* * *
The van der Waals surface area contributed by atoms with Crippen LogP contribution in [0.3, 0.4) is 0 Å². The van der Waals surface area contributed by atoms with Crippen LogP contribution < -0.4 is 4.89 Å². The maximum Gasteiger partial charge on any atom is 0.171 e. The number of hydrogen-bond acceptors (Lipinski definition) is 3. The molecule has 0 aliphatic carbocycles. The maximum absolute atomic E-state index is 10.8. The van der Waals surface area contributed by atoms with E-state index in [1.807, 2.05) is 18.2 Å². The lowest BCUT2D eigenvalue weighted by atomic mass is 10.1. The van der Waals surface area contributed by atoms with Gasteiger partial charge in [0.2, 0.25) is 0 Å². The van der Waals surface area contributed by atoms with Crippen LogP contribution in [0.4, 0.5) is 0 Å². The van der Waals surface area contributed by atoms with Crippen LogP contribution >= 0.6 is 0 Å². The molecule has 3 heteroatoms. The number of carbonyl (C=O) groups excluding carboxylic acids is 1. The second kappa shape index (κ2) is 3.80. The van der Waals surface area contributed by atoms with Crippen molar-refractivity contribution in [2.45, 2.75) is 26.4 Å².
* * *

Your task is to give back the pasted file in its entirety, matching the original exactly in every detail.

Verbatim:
The van der Waals surface area contributed by atoms with Crippen LogP contribution in [0.3, 0.4) is 0 Å². The van der Waals surface area contributed by atoms with Crippen LogP contribution < -0.4 is 4.89 Å². The maximum Gasteiger partial charge on any atom is 0.171 e. The number of hydrogen-bond acceptors (Lipinski definition) is 3. The molecule has 0 aliphatic carbocycles. The maximum absolute atomic E-state index is 10.8. The van der Waals surface area contributed by atoms with E-state index in [1.807, 2.05) is 18.2 Å². The lowest BCUT2D eigenvalue weighted by atomic mass is 10.1. The van der Waals surface area contributed by atoms with Gasteiger partial charge in [0.2, 0.25) is 0 Å². The van der Waals surface area contributed by atoms with Crippen LogP contribution in [0.4, 0.5) is 0 Å². The van der Waals surface area contributed by atoms with Crippen LogP contribution >= 0.6 is 0 Å². The molecule has 3 heteroatoms. The number of carbonyl (C=O) groups excluding carboxylic acids is 1. The second kappa shape index (κ2) is 3.80. The van der Waals surface area contributed by atoms with Crippen molar-refractivity contribution in [2.45, 2.75) is 26.4 Å².